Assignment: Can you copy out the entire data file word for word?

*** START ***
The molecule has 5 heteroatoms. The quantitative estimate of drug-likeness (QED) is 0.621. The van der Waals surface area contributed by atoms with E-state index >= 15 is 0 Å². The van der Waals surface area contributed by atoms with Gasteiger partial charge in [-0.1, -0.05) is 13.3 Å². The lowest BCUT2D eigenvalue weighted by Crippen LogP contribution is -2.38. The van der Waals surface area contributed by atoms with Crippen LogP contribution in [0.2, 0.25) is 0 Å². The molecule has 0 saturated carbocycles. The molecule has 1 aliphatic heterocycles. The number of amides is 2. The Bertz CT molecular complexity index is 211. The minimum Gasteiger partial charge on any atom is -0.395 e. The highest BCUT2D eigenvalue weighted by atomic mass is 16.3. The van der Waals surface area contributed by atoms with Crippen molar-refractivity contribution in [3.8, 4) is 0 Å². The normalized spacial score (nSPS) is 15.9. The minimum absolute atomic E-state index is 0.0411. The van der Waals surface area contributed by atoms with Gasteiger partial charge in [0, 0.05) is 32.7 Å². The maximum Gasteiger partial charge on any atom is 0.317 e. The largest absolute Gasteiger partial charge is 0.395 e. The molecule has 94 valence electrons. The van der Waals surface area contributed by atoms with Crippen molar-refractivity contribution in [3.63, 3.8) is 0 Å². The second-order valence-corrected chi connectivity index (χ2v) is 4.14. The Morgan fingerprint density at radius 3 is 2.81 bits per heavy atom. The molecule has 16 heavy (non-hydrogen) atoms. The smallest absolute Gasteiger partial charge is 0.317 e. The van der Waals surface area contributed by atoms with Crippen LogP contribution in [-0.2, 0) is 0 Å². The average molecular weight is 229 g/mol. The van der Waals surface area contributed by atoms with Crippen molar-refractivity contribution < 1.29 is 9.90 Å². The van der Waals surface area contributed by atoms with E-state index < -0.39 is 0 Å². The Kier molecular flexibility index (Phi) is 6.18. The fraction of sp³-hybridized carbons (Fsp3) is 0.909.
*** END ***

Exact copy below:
The molecule has 5 heteroatoms. The quantitative estimate of drug-likeness (QED) is 0.621. The van der Waals surface area contributed by atoms with E-state index >= 15 is 0 Å². The van der Waals surface area contributed by atoms with Gasteiger partial charge in [-0.1, -0.05) is 13.3 Å². The lowest BCUT2D eigenvalue weighted by Crippen LogP contribution is -2.38. The van der Waals surface area contributed by atoms with Crippen LogP contribution in [0.2, 0.25) is 0 Å². The molecule has 0 saturated carbocycles. The molecule has 1 aliphatic heterocycles. The number of amides is 2. The Bertz CT molecular complexity index is 211. The minimum Gasteiger partial charge on any atom is -0.395 e. The highest BCUT2D eigenvalue weighted by atomic mass is 16.3. The van der Waals surface area contributed by atoms with Crippen molar-refractivity contribution in [3.8, 4) is 0 Å². The normalized spacial score (nSPS) is 15.9. The minimum absolute atomic E-state index is 0.0411. The van der Waals surface area contributed by atoms with Gasteiger partial charge in [0, 0.05) is 32.7 Å². The maximum Gasteiger partial charge on any atom is 0.317 e. The largest absolute Gasteiger partial charge is 0.395 e. The molecule has 94 valence electrons. The van der Waals surface area contributed by atoms with Crippen molar-refractivity contribution in [3.63, 3.8) is 0 Å². The second-order valence-corrected chi connectivity index (χ2v) is 4.14. The Morgan fingerprint density at radius 3 is 2.81 bits per heavy atom. The molecule has 16 heavy (non-hydrogen) atoms. The smallest absolute Gasteiger partial charge is 0.317 e. The van der Waals surface area contributed by atoms with Crippen LogP contribution in [-0.2, 0) is 0 Å². The average molecular weight is 229 g/mol. The van der Waals surface area contributed by atoms with Crippen molar-refractivity contribution < 1.29 is 9.90 Å². The van der Waals surface area contributed by atoms with E-state index < -0.39 is 0 Å². The Kier molecular flexibility index (Phi) is 6.18. The fraction of sp³-hybridized carbons (Fsp3) is 0.909.